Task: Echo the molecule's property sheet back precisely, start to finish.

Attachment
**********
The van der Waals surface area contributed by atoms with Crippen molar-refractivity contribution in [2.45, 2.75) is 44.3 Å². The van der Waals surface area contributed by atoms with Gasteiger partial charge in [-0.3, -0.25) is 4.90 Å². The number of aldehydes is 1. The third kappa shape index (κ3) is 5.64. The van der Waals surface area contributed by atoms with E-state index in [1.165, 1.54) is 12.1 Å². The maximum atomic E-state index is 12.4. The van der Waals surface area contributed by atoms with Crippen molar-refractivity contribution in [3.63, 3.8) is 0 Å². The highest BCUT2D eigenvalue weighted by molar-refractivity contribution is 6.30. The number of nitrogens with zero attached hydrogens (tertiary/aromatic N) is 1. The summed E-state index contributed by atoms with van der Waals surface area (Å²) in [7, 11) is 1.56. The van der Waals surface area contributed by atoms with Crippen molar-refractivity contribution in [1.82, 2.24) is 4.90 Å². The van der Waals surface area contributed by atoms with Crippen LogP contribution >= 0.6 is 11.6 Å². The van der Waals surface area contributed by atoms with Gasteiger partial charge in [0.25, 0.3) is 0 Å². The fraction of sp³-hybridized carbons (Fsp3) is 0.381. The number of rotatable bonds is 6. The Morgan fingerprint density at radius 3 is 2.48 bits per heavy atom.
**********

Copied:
The van der Waals surface area contributed by atoms with Crippen molar-refractivity contribution in [2.45, 2.75) is 44.3 Å². The van der Waals surface area contributed by atoms with Gasteiger partial charge in [-0.3, -0.25) is 4.90 Å². The number of aldehydes is 1. The third kappa shape index (κ3) is 5.64. The van der Waals surface area contributed by atoms with E-state index in [1.165, 1.54) is 12.1 Å². The maximum atomic E-state index is 12.4. The van der Waals surface area contributed by atoms with Crippen molar-refractivity contribution in [3.63, 3.8) is 0 Å². The highest BCUT2D eigenvalue weighted by molar-refractivity contribution is 6.30. The number of nitrogens with zero attached hydrogens (tertiary/aromatic N) is 1. The summed E-state index contributed by atoms with van der Waals surface area (Å²) in [7, 11) is 1.56. The van der Waals surface area contributed by atoms with Crippen molar-refractivity contribution in [1.82, 2.24) is 4.90 Å². The van der Waals surface area contributed by atoms with Crippen LogP contribution >= 0.6 is 11.6 Å². The van der Waals surface area contributed by atoms with Gasteiger partial charge in [0.25, 0.3) is 0 Å². The fraction of sp³-hybridized carbons (Fsp3) is 0.381. The number of rotatable bonds is 6. The Morgan fingerprint density at radius 3 is 2.48 bits per heavy atom.